About the wind - oats contain a lot of lovely indigestible-by-us-but-our-gut-bacteria-love-them complex carbohydrates. This causes gas. Many probiotics also cause gas. So do many prebiotics. Is the gas particularly noxious? or just uncomfortable? After a while your gut flora will adjust to the new diet and settle down but if you can't handle it, reduce your oat intake a little.

If you are still determined to eat bread, the spelt bread is one option of course, but there is also this stuff, which you can buy in Waitrose (I haven't seen it in a Tesco store yet) and it's ok for toast and sandwiches. Not heavy at all, but a bit dry and crumbly.

shortcircuit Tue 23-Sep-08 19:34:16

misi, are you a hebalist ? how long would you say it would take to restore low stomach acid ?

Sorry for hijack, btw.

I have vitiligo, with low stomach acid & just waiting for the dosage of HCA to be given (along with efa's)

IlanaK Tue 23-Sep-08 20:23:53

Thanks for the information - very interesting to read.

I went back to spelt bread this morning and the wind disappeared. So it is obviously something about the rye that does not agree with me. My ds was no worse so I think spelt is ok for him too (through my milk).

I don't like the gluten free breads and I really don't want to go gluten free if I can avoid it. So spelt it is for now.

misi Tue 23-Sep-08 21:59:57

shortcircuit yes I am.
it all depends on the severity. the last HCA therapy I did took the client 2 weeks which was rather quick.

who is 'giving' you the dosage to take?

HCA therapy is not a single dose taken every day if you are trying to retrain your gut to produce its own HCA again, are you just going to be supplementing to treat the symptoms or are you going for the cause and to retrain?

thumbwitch Tue 23-Sep-08 22:58:57

IlanaK I totally understand your point of view on gluten-free breads - most of them you could build houses with - but I promise this one is different, nice and light, so if you ever do need to go gluten free, bear it in mind.

shortcircuit Tue 23-Sep-08 23:02:34

thanks for replying.

I have seen a nutritional therapist, who has recommended this for me. I am justing waiting for the details & it's been suggested I have an amino acid test.

I've had medical blood tests & have a lwbc. I also have vertical ridges on my nails, failed the bicarb test. Obviously, lots more, but not sure it's appropriate to post :- )

I suffer from low blood sugar, the crave/ sugar/crash syndrome + VV bad PMT. Am just trying to increase my efa's too.

Welcome any/all suggestions.

shortcircuit Tue 23-Sep-08 23:05:31

BTW as I have been advised to do wheat free, I have made bread with Doves farm wheat & gluten free white bread flour, which is wheat & gluten free. I followed the instructions on the back of the pack (rather than the bread maker programme) & it's actually quite nice.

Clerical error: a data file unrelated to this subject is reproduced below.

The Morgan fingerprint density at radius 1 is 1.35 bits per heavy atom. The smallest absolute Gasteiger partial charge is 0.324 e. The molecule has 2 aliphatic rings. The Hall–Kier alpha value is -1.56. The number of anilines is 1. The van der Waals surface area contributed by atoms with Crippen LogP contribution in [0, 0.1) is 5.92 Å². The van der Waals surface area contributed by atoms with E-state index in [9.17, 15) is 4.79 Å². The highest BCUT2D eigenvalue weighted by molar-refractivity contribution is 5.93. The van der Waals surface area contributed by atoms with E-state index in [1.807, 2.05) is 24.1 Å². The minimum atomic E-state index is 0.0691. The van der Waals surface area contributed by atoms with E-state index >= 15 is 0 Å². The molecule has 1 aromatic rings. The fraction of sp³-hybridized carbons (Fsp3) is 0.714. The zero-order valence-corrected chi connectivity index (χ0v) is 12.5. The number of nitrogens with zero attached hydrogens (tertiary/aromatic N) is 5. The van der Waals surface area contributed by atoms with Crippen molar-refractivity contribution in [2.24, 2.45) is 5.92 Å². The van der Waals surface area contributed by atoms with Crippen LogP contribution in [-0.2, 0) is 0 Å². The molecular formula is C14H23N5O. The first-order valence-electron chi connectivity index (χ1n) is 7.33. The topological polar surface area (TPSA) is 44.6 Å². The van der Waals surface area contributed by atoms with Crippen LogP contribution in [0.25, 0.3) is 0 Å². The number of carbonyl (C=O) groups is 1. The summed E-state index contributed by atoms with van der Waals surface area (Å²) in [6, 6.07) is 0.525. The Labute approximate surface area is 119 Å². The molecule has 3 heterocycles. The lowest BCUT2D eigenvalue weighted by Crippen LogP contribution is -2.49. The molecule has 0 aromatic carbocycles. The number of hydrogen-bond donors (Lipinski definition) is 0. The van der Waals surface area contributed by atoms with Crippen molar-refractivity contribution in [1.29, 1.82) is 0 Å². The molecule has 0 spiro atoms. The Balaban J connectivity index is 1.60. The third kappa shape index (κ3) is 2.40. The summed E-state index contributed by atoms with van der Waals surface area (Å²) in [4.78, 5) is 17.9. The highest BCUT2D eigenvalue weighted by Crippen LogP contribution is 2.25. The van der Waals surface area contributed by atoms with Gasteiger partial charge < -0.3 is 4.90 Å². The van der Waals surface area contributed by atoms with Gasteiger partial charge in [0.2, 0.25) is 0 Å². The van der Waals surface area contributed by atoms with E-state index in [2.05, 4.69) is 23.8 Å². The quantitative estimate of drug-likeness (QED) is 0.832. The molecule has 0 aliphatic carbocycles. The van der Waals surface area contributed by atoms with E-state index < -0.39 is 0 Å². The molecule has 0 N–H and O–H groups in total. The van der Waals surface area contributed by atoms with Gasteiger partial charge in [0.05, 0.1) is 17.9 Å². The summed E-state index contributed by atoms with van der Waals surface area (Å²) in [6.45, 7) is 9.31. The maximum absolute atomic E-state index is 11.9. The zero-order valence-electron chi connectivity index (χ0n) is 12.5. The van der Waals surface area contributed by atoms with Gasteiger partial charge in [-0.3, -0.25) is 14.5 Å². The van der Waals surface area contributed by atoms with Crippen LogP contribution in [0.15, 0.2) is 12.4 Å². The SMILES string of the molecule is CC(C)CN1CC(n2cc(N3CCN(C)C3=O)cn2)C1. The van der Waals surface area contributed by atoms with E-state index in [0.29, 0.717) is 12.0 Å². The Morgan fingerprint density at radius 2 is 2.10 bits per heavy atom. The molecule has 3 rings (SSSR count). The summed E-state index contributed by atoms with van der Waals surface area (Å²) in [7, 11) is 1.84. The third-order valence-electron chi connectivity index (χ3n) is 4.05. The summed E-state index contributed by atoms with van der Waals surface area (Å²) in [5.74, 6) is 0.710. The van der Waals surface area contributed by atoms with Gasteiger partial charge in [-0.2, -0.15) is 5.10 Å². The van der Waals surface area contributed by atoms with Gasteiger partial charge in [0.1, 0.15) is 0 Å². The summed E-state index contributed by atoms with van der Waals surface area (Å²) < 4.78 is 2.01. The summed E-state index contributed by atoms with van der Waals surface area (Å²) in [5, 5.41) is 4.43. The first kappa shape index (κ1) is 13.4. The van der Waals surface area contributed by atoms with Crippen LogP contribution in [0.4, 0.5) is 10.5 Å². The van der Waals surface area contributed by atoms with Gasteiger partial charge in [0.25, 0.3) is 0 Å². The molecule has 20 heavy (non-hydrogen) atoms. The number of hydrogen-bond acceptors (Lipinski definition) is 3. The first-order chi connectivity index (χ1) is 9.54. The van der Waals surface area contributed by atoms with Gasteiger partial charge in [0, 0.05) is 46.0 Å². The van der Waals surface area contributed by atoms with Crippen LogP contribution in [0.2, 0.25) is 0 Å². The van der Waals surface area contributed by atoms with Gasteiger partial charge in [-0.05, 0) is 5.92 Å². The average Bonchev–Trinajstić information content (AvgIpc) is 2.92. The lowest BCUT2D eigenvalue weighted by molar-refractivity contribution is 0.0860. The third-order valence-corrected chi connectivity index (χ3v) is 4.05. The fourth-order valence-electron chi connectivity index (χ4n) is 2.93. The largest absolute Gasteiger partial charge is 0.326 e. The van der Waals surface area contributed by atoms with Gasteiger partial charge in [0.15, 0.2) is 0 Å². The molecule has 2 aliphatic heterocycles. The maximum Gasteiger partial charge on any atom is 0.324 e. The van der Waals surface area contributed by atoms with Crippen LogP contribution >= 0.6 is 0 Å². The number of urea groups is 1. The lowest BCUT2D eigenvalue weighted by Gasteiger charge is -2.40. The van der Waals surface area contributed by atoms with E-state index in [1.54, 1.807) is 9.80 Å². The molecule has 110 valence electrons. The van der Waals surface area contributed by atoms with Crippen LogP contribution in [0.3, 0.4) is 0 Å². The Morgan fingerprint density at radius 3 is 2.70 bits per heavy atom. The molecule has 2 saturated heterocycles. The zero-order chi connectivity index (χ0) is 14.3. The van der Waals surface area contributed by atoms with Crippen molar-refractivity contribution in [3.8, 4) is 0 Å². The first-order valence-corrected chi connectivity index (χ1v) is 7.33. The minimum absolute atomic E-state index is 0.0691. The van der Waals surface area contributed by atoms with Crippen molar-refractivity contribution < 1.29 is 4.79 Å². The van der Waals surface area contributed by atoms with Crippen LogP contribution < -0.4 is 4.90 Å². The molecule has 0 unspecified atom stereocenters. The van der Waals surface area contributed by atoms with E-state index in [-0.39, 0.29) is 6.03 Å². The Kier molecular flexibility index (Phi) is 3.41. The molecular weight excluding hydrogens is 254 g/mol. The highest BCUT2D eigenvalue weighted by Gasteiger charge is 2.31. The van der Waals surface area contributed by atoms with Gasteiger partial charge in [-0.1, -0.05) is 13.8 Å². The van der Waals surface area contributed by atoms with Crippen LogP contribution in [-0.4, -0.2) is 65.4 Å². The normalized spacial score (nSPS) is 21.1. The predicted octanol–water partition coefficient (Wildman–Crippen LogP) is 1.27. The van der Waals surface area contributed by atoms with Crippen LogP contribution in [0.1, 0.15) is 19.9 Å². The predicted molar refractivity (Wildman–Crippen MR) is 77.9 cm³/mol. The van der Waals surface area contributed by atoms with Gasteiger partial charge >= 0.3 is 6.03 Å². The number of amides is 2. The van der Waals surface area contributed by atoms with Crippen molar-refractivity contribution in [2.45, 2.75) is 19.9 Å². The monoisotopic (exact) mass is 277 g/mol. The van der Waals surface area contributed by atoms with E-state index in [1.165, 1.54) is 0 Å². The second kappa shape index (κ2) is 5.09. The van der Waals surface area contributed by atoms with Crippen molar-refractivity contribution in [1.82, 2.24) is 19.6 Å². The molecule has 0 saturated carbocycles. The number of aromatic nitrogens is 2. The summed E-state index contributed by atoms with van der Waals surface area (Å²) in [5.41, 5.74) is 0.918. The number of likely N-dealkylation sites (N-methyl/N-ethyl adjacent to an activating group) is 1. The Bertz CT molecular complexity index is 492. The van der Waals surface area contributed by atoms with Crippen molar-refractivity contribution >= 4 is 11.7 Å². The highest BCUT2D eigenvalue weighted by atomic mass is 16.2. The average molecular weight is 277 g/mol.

thumbwitch Tue 23-Sep-08 23:11:01

If you have seen a BANT-approved nutritional therapist then you should follow what they say rather than take extraneous advice from us on here (although herbalists always have a different slant so their advice can be a useful addition).

It is a bad idea to try too many different things at once, especially if your nut therapist is putting you on some kind of regime, as what you do might interfere with the regime in an unguessable manner.

I love Dove's farm spelt flour Roman army bread - quite flat but very tasty!

misi Tue 23-Sep-08 23:23:25

can understand the amino acid test and the low blood sugar.

I would also reccommend a stool sample test too if this has not already been done, ask your nutritionist about them, very informative about what is going on in your digestive system and can tell what you are digesting and what you are not. also picks up on bacteria growth like HP and candida to name just 2, as a nutritionist as well as a herbalist, I often reccommend stool tests as a matter of course as it will tell me more about what is going on than everything else combined!!

shortcircuit Tue 23-Sep-08 23:36:28

oh goodness, I don't think anyone has been bad enough to receive a stool sample from me!

Yes, appreciate not trying too many things, however I am very interested in how it all works.

I understand I'm not digesting proteins - I am extremely windy within minutes of eating grin

thumbwitch Tue 23-Sep-08 23:45:14

no no, shortcircuit, they are trained professionals used to working with poo - yours wouldn't be any worse than others.grin

yes, if you have low stomach acid, you won't digest your proteins properly which can cause all sorts of interesting knock on effects, including a reduced ability to absorb zinc, which is essential for the production of stomach acid, and so the cycle continues.

shortcircuit Wed 24-Sep-08 10:28:36

thumbwitch, are you a NT ?

It's interesting that my dr poo pooed (excuse the pun) my visit. Instead she wants me to take ad's, whereas I think this is the way forward. Good health starts in the gut !

thumbwitch Wed 24-Sep-08 11:53:28

not exactly but i teach them. and work for one. and until the middle of this year, sub-edited a journal for them.
yes you are right about the gut - i don't know why so many hc professionals have such ishoos with the concept that diet can help - even Hippocrates knew that!

misi Wed 24-Sep-08 12:31:06

thumbwitch, years ago trainee doctors spent 30 mins of their 7 years training on nutrition I have been told, now that has increased to 2 hours, although one doctor I know said she spent 2 days ''doing nutrition''!! hmm